The US Loses Another Policeman in Africa
by Eric Margolis: To
Laugh or Weep: The Crazy Assange Case
It says much
when the long-time rulers of two of Africa’s largest, most important
nations, Egypt’s Husni Mubarak and Ethiopia’s Meles Zenawi, had
to fly to Europe for critical medical treatment because their own
nations lacked facilities and specialists.
death at 57 last week in a Belgian hospital – probably from cancer
– has left Ethiopia reeling. He and a junta of Tigrayans ruled Ethiopia’s
90.8 million people with an iron first since 1991 after they overthrew
the murderous Communist Derg regime of Col. Mengistu Haile Mariam.
Mengistu’s Red Terror is said to have murdered tens of thousands
and starved to death a million peasants.
rule is difficult. He was one of Africa’s smartest, most sophisticated
leaders. Meles maintained a reputation for financial integrity and
personal austerity that was unusual in Africa, though his government
was accused of widespread corruption.
desperately poor Ethiopia enjoyed a stellar growth rate of 7-10%
per annum, thanks in part to investments of $5 billion apiece from
India and China that incudes major rail projects. Large dams were
built on Ethiopia’s mountain rivers that boosted crops, but brought
threats of war from downstream Sudan and Egypt.
most important boost to Ethiopia’s economy came from annul infusions
of some $1 billion in US military and economic aid. Under Meles,
Ethiopia became America’s policeman of the Horn of Africa. Ethiopia
had played the same role under Emperor Haile Selaisse until his
overthrow and murder in 1975 by Mengistu’s Derg.
rights groups accused the Meles regime of gross human rights violations,
political repression, and silencing media. Washington closed its
eyes to Ethiopia’s repression, as it did with Mubarak’s regime in
Mubarak’s Egypt became the twin pillars of US influence over Africa
and close Israeli allies. Israel blocked criticism of their human
rights records in Washington.
Egypt and Ethiopia
formed an entente with four other close US allies, Uganda, Rwanda,
Kenya and the new, US-engineered state of South Sudan. The first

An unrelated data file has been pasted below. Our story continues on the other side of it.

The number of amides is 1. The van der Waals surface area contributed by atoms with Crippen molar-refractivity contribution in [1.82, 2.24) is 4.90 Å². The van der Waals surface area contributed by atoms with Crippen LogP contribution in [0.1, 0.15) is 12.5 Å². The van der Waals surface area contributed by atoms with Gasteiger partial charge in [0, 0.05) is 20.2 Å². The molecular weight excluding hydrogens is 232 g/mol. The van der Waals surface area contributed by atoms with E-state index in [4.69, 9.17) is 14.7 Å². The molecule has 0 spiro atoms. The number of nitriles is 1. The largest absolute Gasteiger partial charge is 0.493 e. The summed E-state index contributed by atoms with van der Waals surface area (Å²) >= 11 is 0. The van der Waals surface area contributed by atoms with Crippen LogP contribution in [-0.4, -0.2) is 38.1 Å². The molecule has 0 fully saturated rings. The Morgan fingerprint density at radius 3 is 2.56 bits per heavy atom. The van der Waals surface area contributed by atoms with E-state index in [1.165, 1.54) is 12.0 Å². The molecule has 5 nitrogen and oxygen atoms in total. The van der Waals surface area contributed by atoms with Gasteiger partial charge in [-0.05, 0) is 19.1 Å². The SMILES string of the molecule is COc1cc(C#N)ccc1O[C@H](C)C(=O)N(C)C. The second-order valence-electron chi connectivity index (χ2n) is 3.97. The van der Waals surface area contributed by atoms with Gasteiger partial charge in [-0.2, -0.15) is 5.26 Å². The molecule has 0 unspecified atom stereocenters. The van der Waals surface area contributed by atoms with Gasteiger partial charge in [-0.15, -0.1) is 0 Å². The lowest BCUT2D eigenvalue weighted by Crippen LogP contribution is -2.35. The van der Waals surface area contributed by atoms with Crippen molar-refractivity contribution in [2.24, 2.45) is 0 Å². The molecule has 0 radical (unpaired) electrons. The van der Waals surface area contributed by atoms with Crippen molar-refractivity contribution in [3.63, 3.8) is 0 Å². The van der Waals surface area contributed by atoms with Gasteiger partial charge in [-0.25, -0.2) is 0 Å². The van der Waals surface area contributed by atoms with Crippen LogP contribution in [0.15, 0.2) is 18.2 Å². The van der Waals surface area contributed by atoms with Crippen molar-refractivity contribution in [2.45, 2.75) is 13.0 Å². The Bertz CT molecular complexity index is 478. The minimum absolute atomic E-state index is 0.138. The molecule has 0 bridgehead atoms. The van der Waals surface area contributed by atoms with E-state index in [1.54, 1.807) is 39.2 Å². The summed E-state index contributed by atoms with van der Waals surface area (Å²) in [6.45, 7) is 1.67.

three are now sending troops into Somalia, financed by Washington.
US drone aircraft now fly from Ethiopia.
138,000-man armed forces, backed by Cuban troops, battled neighboring
Somalia in the 1970’s Ogaden War and then breakaway Eritrea in the
1990’s. In recent years, Ethiopia has twice sent its army into turbulent
Somalia in an attempt to establish a non-Islamic regime aligned
with US policy.
In 2006, a
moderate Somali government, the Islamic Courts Union, was overthrown
by the Bush administration and Ethiopia, resulting in creation of
the extreme Shebab movement against which the US and its allies
are still fighting.
faces a bigger challenge than Somalia’s quagmire. Ethiopia has been
called Africa’s last colonial empire. Its minority Amhara and Tigrayan
mountain tribes – about 32% of the population have long ruled
over a restive majority of lowland Muslim Oromo, 40% of the population,
as well as Sidamo, Somalis in Ogaden, and other minorities.
as one of the cradles of Christianity, Ethiopia is today a majority
Muslim nation. Yet it remains ruled by a Christian, Amhara/Tigrayan-speaking
minority, supported by the western powers.
voiceless majority Oromo have been seething with rebellion for decades.
So are democrats and regional movements. There is a real risk Ethiopia
could unravel, losing some of its lowland territories conquered
by its 19th-Century warrior emperors.
Washington, which is increasingly involved in Africa’s affairs and
energy resources, Ethiopia’s powerful army polices the strategic
Horn of Africa and overlooks America’s new clients in Central Africa.
Equally important, Ethiopia is one of Africa’s most important water
sources and controls the headwaters of the mighty Nile. Its airline,
Ethiopian Airways, is regarded as Africa’s safest and most reliable.
Ethiopian armies have crossed the Red Sea to invade Yemen and Arabia,
and invade Sudan. European powers and the Ottomans have sought to
enlist Ethiopia as an ally since the 1500’s. Though landlocked after
losing Eritrea, Ethiopia remains a major power in the Red Sea region.
try to escape the long era of despotism, as Egypt is doing. But
given its internal instability and foreign power interests, it’s
likely Ethiopia may continue under authoritarian rule.
Too bad. Ethiopians,
one of Africa’s most capable people, deserve much better.
him mail] is the author of War
at the Top of the World and the new book, American
Raj: Liberation or Domination?: Resolving the Conflict Between the
West and the Muslim World. See his
© 2012 Eric Margolis
Best of Eric Margolis